Afghanistan is projecting to have trillions of dollars in rare earth metals. Countries are interested in swooping in on the country, such as China, must go by international rules. According to Shamaila Khan, AllianceBernstein’s director of emerging market debt, the Taliban militants have emerged with resources. They are a “very frightening prospect for the globe,” with minerals in Afghanistan that “maybe exploited.”
Over the weekend, the Islamist terrorist organization took control of Afghanistan’s capital, Kabul, and the Presidential Palace. This happened after President Joe Biden’s April decision to withdraw U.S. troops from Afghanistan, the Taliban made tremendous battlefield advances. The insurgents now control nearly the whole nation.
Rare Earth Minerals
According to a study in the news magazine The Diplomat, rare earth metals in Afghanistan should value between $1 trillion and $3 trillion in 2020.
According to Katawazai, Afghanistan has rare earth elements. These include lanthanum, cerium, and neodymium and veins of aluminum, gold, silver, zinc, mercury, and lithium.
As a result, international pressure should apply to China if it forms ties with the Taliban to produce economic benefits, Khan opined. She responded to a query about the commercial rationale behind China’s nod to the Taliban a day after the extremists seized over the country.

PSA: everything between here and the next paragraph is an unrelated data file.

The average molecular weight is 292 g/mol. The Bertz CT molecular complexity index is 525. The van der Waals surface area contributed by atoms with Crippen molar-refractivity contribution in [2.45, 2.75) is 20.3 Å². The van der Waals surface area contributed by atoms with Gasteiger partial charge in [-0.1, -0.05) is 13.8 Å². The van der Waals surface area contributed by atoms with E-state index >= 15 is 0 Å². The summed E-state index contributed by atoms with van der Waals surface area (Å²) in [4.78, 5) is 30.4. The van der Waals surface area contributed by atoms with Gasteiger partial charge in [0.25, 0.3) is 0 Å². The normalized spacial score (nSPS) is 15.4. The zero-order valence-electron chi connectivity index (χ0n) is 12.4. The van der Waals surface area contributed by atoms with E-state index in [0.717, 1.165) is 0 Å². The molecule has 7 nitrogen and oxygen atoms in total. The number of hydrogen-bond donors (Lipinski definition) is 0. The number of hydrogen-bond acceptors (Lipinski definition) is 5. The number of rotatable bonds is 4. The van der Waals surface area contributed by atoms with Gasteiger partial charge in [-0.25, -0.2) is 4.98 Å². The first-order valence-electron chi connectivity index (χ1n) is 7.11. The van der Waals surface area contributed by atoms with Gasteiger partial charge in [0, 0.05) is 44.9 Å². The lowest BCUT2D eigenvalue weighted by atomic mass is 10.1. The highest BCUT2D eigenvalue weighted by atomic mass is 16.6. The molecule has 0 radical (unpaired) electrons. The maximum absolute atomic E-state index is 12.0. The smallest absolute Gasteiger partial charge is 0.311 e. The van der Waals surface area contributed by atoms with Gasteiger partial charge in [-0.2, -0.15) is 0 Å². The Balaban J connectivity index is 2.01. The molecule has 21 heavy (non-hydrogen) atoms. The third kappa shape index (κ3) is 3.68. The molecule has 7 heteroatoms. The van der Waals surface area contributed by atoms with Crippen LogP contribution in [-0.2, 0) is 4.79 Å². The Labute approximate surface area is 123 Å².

Chinas’ Role in Afghanistan
A foreign ministry spokeswoman stated that Beijing prepared for “friendly cooperation with Afghanistan only hours after the Taliban took over Afghanistan.”
China has maintained contact and communication with the Afghan Taliban. Moreover, it has played a constructive role in promoting the political settlement of the Afghan issue based on fully respecting Afghanistan’s sovereignty.
Furthermore, In recent days, Chinese official media appeared to mirror the foreign ministry’s remarks. On August 15, the Global Times reported, citing Chinese analysts, that concerned that China may send troops. Therefore filling the void left by the U.S. was “completely groundless.”
However, the state-run newspaper noted that the country might contribute to post-war rehabilitation and development by advancing projects under China’s proposed Belt and Road Initiative. The Belt and Road Initiative (BRI) is a massive infrastructure investment plan. It will connect China to Central Asia, Africa, and Europe via rail, road, and marine lines.
Dominance in The World’s Rare Metal
China has a global monopoly on the rare earth market. China holds around 35% of the world’s rare earth reserves, the most in the world. According to the research, a country is also a mining machine. Therefore, producing 120,000 metric tons, or 70% of total rare earth production, in 2018 compared to the United States.
Furthermore, China threatened to shut off the supply to the US amid its trade battle with the US in 2019.
According to the U.S. Geological Survey, the United States was significantly reliant on China for rare earth in 2019. The Asian country shipped 80 percent of the country’s requirements.